Of all the flowers to be found in gardens throughout the world, the rose is the most popular and the most widely grown. In 1938, the All-America Rose Selections (AARS) program was established to evaluate and promote exceptional roses. The LSU AgCenter’s Burden Center in Baton Rouge is a designated AARS Display Garden, where the public can view roses awarded the AARS distinction.
Louisianians have a new fig variety called LSU Gold to plant in their orchards, gardens and yards, said Charles E. Johnson, a researcher in the LSU AgCenter’s Department of Horticulture.
The rich, fertile soils of the Red River valley of northwestern Louisiana have supported cotton production for decades. Unfortunately, as in most agricultural soils, continuous cultivation has resulted in a steady decline in native soil fertility, especially organic matter.
Cotton seedling diseases caused by fungi can reduce seedling emergence and plant establishment. The fungi commonly found attacking cotton in Louisiana are Rhizoctonia, Fusarium and Pythium. The detrimental effects from these pathogens are typically non-uniform plant populations and reduced plant vigor. In severely damaged fields, producers may be forced to replant, costing time, money and yield potential.
The rice water weevil is an important biological constraint on rice yields in the southern United States and has been recognized as such almost as long as rice has been grown in the South. Yield losses in Louisiana, where this insect is a particularly severe pest, typically exceed 10 percent and can approach 30 percent or more.
Staple is a selective herbicide labeled for both preemergence and postemergence control of broadleaf weeds in cotton. Since introduction in 1995, it has been used widely in the cotton-producing region of northeast Louisiana.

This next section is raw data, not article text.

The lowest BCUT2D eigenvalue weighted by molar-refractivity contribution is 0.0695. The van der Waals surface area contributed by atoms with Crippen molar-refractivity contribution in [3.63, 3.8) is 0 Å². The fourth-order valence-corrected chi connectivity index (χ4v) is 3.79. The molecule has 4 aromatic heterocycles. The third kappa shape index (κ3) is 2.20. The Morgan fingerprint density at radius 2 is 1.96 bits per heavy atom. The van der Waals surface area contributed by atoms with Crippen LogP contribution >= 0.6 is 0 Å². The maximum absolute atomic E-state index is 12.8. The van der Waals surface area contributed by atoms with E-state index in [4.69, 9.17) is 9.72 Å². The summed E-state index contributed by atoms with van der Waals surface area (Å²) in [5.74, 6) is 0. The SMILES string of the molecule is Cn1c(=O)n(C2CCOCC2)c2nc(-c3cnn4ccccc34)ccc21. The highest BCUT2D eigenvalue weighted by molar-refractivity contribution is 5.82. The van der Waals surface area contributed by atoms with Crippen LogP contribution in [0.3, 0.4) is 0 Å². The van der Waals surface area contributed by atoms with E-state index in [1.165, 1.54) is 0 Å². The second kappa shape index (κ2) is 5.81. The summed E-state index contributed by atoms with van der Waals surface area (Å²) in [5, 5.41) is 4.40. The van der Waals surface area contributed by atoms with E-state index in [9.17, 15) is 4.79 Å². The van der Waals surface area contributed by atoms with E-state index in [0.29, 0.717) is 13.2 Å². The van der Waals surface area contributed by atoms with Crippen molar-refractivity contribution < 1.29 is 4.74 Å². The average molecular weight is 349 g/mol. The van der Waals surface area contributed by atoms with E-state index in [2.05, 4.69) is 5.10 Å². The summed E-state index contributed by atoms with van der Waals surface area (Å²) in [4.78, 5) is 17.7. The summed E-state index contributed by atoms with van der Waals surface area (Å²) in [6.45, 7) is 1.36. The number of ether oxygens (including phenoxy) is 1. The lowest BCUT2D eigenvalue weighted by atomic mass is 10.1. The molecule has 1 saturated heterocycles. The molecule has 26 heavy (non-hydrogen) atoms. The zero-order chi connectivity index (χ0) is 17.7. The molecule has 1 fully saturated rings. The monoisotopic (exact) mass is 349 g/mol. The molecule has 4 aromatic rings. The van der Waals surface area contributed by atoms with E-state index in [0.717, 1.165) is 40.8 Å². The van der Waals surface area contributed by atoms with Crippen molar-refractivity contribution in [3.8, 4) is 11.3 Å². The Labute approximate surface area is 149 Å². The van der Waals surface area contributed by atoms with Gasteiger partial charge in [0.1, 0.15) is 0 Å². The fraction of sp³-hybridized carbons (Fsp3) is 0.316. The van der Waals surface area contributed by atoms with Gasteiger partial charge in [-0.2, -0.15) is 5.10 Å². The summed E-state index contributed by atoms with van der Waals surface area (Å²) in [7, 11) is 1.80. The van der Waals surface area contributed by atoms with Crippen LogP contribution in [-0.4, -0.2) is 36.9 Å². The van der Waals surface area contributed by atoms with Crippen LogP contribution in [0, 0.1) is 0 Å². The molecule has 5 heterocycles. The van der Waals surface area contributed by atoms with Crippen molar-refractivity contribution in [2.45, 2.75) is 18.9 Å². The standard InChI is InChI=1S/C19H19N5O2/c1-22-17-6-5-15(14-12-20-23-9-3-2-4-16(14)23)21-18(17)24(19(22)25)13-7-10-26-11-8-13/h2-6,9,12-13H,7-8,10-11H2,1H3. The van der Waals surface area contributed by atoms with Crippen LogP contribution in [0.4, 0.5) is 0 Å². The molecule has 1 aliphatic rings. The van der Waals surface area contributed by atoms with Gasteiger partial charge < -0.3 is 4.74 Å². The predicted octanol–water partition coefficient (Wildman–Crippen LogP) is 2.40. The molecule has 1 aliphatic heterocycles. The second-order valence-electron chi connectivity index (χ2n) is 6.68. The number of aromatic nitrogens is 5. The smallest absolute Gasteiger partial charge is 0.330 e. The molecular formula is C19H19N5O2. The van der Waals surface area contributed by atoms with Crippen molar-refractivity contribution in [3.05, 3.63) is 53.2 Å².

Many changes are under way at the LSU AgCenter. These changes are for the most part internal and involve some rearranging of personnel and reallocation of resources. But we see them as having profound, positive and long-term effects on you, our clientele.
Resistant starch is chemically not a fiber; however, there is an effort to have it declared so because it acts like soluble fiber in the gastrointestinal tract, thus providing the health benefits of fiber. Resistant starch and soluble fiber ferment in the small intestine—conferring their health effects.
Rice bran and its oil contain large concentrations of several compounds that could potentially prevent chronic diseases such as coronary heart disease and cancer. The LSU AgCenter has been actively engaged in identifying, extracting, purifying and evaluating the functionality of several of these compounds. The focus has been on vitamin E, especially the tocotrienols, and oryzanol, which contains a high proportion of phytosterols.